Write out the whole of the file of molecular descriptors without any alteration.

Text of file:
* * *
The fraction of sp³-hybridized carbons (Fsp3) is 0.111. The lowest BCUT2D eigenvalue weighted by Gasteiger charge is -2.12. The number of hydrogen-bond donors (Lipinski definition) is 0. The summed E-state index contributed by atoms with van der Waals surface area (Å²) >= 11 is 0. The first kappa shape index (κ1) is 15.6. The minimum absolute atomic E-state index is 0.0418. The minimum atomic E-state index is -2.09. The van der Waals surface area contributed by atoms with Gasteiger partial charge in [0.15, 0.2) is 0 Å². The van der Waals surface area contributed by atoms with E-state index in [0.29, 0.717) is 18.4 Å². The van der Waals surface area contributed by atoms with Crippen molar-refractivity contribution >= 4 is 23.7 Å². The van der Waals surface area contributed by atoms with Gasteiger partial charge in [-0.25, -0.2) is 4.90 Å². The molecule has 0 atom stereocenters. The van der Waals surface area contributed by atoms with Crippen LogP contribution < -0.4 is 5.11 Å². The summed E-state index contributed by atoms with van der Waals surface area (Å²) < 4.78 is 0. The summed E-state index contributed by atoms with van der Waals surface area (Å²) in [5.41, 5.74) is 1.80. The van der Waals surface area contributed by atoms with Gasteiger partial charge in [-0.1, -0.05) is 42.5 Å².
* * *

The fraction of sp³-hybridized carbons (Fsp3) is 0.111. The lowest BCUT2D eigenvalue weighted by Gasteiger charge is -2.12. The number of hydrogen-bond donors (Lipinski definition) is 0. The summed E-state index contributed by atoms with van der Waals surface area (Å²) >= 11 is 0. The first kappa shape index (κ1) is 15.6. The minimum absolute atomic E-state index is 0.0418. The minimum atomic E-state index is -2.09. The van der Waals surface area contributed by atoms with Gasteiger partial charge in [0.15, 0.2) is 0 Å². The van der Waals surface area contributed by atoms with E-state index in [0.29, 0.717) is 18.4 Å². The van der Waals surface area contributed by atoms with Crippen molar-refractivity contribution >= 4 is 23.7 Å². The van der Waals surface area contributed by atoms with Gasteiger partial charge in [-0.25, -0.2) is 4.90 Å². The molecule has 0 atom stereocenters. The van der Waals surface area contributed by atoms with Crippen LogP contribution < -0.4 is 5.11 Å². The summed E-state index contributed by atoms with van der Waals surface area (Å²) < 4.78 is 0. The summed E-state index contributed by atoms with van der Waals surface area (Å²) in [5.41, 5.74) is 1.80. The van der Waals surface area contributed by atoms with Gasteiger partial charge in [-0.1, -0.05) is 42.5 Å².